The combined contraceptive vaginal ring has been shown to produce mean serum ethinyl estradiol concentrations of 19 pg/ml and maximum serum concentrations of 35 pg/ml (13). Pharmacokinetic evaluation revealed that after reaching maximum serum concentrations of etonogestrel and ethinyl estradiol, levels decreased linearly over time, in contrast to daily peaks of the combined OCP (13). The maximum serum concentrations of etonogestrel and ethinyl estradiol were approximately 40 and 30 µg, respectively, compared to the levels with a combined OCP containing 150 µg desogestrel and 30 µg ethinyl estradiol (13). Exposure to ethinyl estradiol from the combined contraceptive vaginal ring was on average 2.1 times lower than those using combined OCPs containing 150 µg levonorgestrel and 30 µg ethinyl estradiol (14). Variations in individual serum ethinyl estradiol levels were far greater with either the combined OCP compared to the combined contraceptive vaginal ring (14). A number of other studies have reported similar pharmacokinetic results (13, 15, 16) Treatment with the combined contraceptive vaginal ring or combined OCP containing 150 µg desogestrel and 20 µg ethinyl estradiol resulted in comparable tissue concentrations of ethinyl estradiol and etonogestrel in samples from the upper myometrium, mid-myometrium, and cervical region of the uterus; however, the combined contraceptive vaginal ring group showed lower concentrations of both hormones in the endometrium (17). Therefore, the combined contraceptive vaginal ring is not associated with elevated uterine concentrations of ethinyl estradiol or etonogestrel compared with a combined OCP (17). Overall, differences exist between the pharmacokinetics of the combined contraceptive vaginal ring and combined OCPs which could potentially result in variations between their treatment outcomes.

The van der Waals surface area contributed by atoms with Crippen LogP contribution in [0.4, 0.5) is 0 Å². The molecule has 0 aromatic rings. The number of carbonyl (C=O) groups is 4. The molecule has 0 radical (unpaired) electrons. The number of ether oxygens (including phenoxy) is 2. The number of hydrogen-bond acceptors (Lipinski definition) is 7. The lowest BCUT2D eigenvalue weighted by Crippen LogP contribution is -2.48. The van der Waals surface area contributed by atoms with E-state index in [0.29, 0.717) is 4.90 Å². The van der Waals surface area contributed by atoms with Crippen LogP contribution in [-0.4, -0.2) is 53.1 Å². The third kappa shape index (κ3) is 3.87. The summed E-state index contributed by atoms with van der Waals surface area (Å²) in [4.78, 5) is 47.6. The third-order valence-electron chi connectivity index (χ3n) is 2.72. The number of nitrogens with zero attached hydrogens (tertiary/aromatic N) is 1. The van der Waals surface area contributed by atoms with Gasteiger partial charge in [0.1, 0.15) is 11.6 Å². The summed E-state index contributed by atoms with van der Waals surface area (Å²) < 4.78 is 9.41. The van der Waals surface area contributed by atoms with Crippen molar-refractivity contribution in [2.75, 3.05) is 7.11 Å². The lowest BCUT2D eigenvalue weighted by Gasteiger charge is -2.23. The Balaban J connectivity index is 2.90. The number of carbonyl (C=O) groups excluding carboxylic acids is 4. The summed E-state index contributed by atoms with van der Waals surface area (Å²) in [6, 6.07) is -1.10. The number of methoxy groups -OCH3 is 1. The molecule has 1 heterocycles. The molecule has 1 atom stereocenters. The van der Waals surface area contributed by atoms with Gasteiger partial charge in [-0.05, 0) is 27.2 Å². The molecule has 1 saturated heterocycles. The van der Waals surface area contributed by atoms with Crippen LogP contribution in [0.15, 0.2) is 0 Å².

The combined contraceptive vaginal ring has consistently been shown to have good cycle control in several large studies (5, 7, 10, 11). Furthermore, cycle control with the combined vaginal contraceptive ring has been shown to be superior to that with a combined OCP containing 30 µg ethinyl estradiol and 150 µg levonorgestrel (10, 11) or 3 mg drospirenone (12). The incidence of irregular bleeding with the combined contraceptive vaginal ring is approximately five percent in all cycles (5, 7, 8, 10). With combined OCPs, 15 µg/day dosage of ethinyl estradiol results in irregular bleeding in approximately 29 percent of women during the initial six cycles (18, 19). Continuous vaginal ring use also resulted in an acceptable bleeding profile in most patients with a reduction in flow, a reduction in pelvic pain, and a high continuation rate (20). The good cycle control achieved with the combined contraceptive vaginal ring may be the result of the continuous release of steroids from the ring, avoiding daily fluctuations in the hormone levels.